Thursday, February 17, 2011

The Latino Dilemma – The Numbers

Cross-posted at PolitickerNJ

[2/18 note: There is some debate whether Portuguese-American Albert Coutinho should be counted as a Latino legislator.]

My last column examined the legal underpinnings of redistricting in terms of suggestions offered by New Jersey’s Latino community. In this column, I break down the numbers behind some of those proposals.

Keep in mind that the key concern raised by testimony at recent public hearings is to increase Latino representation. It currently stands at 6% of the legislature versus 18% of the total population.

One proposed district is based on the premise that the Latino populations of Paterson and Passaic form a joint “community of interest.” The courts have said that keeping communities of interest intact is an important consideration. These communities are not only racial or ethnic. They can be defined as any group of people who have a common political interest (e.g. residents of rural areas or shore towns which have shared policy concerns).

Federal courts generally frown upon barefaced attempts to split or “crack” communities of interest during the redistricting process, although New Jersey’s commission was able to defend the amount of unpacking in 2001. On the other hand, there does not seem to be a strong legal precedent to force mapmakers to redraw districts specifically to increase the size of communities of interest. [The only caveat being that existing majority minority districts must be maintained.]

As for the case of putting Paterson and Passaic into the same district, the proposal fails at a more basic legal level. Before mapmakers can consider “communities of interest,” they must ensure that each district has a relatively equal population and a contiguous border. That means in order to join Paterson and Passaic, mapmakers must include either Clifton or Elmwood Park/Garfield to maintain contiguity. The former district would have 300,116 residents and the latter would have 265,870. Both options are too far above the 219,797 ideal population size to pass legal muster.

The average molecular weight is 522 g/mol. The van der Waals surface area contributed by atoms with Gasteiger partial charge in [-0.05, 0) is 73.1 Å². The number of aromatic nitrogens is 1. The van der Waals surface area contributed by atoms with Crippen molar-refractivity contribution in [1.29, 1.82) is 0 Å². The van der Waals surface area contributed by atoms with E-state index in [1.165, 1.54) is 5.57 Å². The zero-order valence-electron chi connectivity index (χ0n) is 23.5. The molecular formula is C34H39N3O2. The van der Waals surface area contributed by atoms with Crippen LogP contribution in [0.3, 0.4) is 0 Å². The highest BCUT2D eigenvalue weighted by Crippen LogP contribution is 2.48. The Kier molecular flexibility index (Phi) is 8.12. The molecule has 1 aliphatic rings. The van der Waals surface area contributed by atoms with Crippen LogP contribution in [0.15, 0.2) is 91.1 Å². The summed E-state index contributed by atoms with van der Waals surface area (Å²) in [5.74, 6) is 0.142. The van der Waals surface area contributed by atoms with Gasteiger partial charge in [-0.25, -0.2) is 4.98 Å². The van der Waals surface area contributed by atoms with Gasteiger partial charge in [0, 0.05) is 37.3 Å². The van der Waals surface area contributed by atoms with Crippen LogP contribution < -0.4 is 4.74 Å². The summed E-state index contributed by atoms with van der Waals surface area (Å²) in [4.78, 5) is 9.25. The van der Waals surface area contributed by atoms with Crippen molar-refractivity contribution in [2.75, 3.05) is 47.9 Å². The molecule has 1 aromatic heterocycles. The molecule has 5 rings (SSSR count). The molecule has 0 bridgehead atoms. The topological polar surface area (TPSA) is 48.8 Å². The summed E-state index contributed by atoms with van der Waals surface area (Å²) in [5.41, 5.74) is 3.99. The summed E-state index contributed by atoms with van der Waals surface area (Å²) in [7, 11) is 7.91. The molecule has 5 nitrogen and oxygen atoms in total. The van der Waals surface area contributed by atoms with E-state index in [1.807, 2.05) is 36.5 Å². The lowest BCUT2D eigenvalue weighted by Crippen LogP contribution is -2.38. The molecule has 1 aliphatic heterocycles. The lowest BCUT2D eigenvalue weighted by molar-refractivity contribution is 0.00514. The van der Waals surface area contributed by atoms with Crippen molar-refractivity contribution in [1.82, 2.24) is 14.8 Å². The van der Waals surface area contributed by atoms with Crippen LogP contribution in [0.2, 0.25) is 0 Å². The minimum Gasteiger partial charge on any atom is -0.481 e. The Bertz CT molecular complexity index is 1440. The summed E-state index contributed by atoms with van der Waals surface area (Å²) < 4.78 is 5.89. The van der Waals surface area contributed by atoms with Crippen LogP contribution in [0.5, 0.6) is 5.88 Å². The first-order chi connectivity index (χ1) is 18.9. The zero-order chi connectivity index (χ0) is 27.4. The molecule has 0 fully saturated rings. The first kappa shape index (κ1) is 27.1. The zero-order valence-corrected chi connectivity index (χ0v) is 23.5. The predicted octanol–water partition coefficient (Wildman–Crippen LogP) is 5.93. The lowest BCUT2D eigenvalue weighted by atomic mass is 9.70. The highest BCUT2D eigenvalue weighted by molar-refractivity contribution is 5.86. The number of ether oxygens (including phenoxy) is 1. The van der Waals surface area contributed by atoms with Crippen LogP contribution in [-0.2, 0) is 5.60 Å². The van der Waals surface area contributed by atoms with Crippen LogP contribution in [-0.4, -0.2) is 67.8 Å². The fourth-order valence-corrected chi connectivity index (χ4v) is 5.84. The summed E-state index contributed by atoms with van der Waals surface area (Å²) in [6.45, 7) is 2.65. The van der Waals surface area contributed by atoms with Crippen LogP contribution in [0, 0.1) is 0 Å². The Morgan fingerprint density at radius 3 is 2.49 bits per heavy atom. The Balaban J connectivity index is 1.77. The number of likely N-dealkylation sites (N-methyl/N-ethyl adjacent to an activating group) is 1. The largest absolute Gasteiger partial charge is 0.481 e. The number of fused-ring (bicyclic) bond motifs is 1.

Another idea proposed at the hearings is to put Perth Amboy (78% Hispanic) and New Brunswick (50% Hispanic) in the same district. This one is doable only by joining them with East Brunswick, South River, Sayreville, and South Amboy. This district would have a total population of 220,850 – spot-on under the equal population standard – and would meet most standards for compactness. [Of note, it would also require that Carteret and/or Woodbridge be spun off to a district with Union County towns.]

However, the question remains whether this district would enhance Latino representation. In testimony to the Legislative Apportionment Commission, Perth Amboy’s Mayor Wilda Diaz lamented the fact that her district – the 19th – is represented by three white men. She noted that Hispanics make up 31% of the population in this district.

By comparison, the proposed district anchored by Perth Amboy and New Brunswick would be 36% Hispanic. In fact, that’s the highest percentage you can achieve in any of the possible district configurations that include Perth Amboy. So would an increase from 31% to 36% propel more Latinos into the legislature?

Let’s take a look at the current district populations and representation for both African-Americans and Latinos. Currently, 13 New Jersey legislative districts have populations over 20% Hispanic. Latinos hold seats in just 7 of those districts (or 8 if you include Albert Coutinho in the count). It’s a little better – .4. 5 of 7 – in districts with a Hispanic population of 30% or more. However, of the 21 total legislative seats in these districts, Latinos occupy just 6 (or 29%) 7 (or 33%).